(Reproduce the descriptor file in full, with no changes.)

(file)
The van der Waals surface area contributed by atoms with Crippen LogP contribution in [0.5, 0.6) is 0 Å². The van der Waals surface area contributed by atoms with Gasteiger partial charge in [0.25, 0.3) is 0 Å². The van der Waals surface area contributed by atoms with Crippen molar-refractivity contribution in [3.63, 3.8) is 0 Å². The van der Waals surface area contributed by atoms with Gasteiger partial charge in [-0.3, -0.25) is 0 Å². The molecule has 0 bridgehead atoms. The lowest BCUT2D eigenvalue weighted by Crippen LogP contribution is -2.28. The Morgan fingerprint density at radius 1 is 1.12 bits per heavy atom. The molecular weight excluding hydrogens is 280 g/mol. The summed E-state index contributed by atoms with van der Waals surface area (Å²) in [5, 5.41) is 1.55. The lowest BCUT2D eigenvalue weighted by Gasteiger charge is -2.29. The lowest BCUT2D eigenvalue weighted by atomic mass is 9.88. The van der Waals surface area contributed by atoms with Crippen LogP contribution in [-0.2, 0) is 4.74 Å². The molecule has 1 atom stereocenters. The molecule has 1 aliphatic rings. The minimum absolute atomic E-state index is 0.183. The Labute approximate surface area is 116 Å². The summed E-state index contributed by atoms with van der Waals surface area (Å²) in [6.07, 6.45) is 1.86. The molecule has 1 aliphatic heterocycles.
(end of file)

The van der Waals surface area contributed by atoms with Crippen LogP contribution in [0.5, 0.6) is 0 Å². The van der Waals surface area contributed by atoms with Gasteiger partial charge in [0.25, 0.3) is 0 Å². The van der Waals surface area contributed by atoms with Crippen molar-refractivity contribution in [3.63, 3.8) is 0 Å². The van der Waals surface area contributed by atoms with Gasteiger partial charge in [-0.3, -0.25) is 0 Å². The molecule has 0 bridgehead atoms. The lowest BCUT2D eigenvalue weighted by Crippen LogP contribution is -2.28. The Morgan fingerprint density at radius 1 is 1.12 bits per heavy atom. The molecular weight excluding hydrogens is 280 g/mol. The summed E-state index contributed by atoms with van der Waals surface area (Å²) in [5, 5.41) is 1.55. The lowest BCUT2D eigenvalue weighted by Gasteiger charge is -2.29. The lowest BCUT2D eigenvalue weighted by atomic mass is 9.88. The van der Waals surface area contributed by atoms with Crippen LogP contribution in [-0.2, 0) is 4.74 Å². The molecule has 1 atom stereocenters. The molecule has 1 aliphatic rings. The minimum absolute atomic E-state index is 0.183. The Labute approximate surface area is 116 Å². The summed E-state index contributed by atoms with van der Waals surface area (Å²) in [6.07, 6.45) is 1.86. The molecule has 1 aliphatic heterocycles.